In a July 2016 letter to Fortune magazine, a new manager assessed a changing workforce that will increasingly include smart machines; and considered the skills needed to be part of that future. Babson College’s Thomas Davenport, an information technology and management professor, said the need for human leadership skills won’t slip into the ether anytime soon.
“Organizations will probably evolve into a two-part structure,” he told Fortune. “People with high EQ will still lead the remaining humans, while other people with expertise will ‘manage’ the machines.”
For instance, managers will need to do the following according to the article, citing Davenport and Julia Kirby’s book “Only Humans Need Apply: Winners and Losers in the Age of Smart Machines.”
- Managers need to be big picture thinkers. People have a greater view of context and how things fit or don’t fit in a larger continuum. The type of thinking that gets them to that place isn’t structured, which machines struggle with, Davenport said.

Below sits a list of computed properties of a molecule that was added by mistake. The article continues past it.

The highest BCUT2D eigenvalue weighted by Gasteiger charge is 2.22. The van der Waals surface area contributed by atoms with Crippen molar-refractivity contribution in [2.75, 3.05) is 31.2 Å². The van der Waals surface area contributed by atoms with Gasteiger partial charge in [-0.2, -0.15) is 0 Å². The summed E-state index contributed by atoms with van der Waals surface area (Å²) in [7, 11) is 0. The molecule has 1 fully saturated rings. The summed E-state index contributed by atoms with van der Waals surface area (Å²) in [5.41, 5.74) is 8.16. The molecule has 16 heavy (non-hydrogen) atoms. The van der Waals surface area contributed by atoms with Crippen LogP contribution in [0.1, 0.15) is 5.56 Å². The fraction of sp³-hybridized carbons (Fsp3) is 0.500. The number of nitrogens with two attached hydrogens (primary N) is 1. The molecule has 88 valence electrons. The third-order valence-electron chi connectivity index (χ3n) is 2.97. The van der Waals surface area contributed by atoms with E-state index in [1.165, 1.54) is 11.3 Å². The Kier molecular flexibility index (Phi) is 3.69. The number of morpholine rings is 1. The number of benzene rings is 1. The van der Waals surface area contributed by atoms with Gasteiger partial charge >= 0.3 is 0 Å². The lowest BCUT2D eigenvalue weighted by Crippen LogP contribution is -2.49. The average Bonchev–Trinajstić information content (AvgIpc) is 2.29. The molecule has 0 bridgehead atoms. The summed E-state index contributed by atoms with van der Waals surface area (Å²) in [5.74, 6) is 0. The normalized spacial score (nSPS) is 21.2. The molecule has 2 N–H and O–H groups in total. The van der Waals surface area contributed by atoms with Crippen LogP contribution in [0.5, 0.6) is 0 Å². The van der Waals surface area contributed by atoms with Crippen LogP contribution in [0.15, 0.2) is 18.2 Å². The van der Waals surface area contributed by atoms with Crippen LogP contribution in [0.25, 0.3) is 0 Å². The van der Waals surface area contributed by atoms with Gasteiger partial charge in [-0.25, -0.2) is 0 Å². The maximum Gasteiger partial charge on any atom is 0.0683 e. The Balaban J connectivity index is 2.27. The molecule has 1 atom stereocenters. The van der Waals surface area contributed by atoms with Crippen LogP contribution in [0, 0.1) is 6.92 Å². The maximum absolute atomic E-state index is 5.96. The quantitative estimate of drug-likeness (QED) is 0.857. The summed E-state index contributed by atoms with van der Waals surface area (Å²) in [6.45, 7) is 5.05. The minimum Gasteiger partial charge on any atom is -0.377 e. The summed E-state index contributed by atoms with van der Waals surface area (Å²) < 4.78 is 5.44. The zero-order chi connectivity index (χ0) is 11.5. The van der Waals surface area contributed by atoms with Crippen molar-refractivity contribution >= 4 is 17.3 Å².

- Managers need to know a machine’s strengths and weaknesses. As intelligent as machines are increasingly built to be, there are some tasks that will fare better and be handled more effectively in human hands. Take for instance, assessing a business, which involves many factors; some are easily processed as quantitative data versus an abundance of qualitative and extremely subjective nuances to wade through.
- Managers have to gather information that machines need to complete some tasks. While there’s no getting around the growing level of comfort people have providing sensitive information to machines, a high level of disclosure to computers can’t be assumed. People will still play a key role gathering data for some things.
- Managers will still be responsible for persuading people to act. Big data and other smart technology can provide all the insights in the world but ultimately, it will take human beings to make what’s been learned actionable.
Bravetta Hassell is a Chief Learning Officer associate editor. Comment below, or email firstname.lastname@example.org.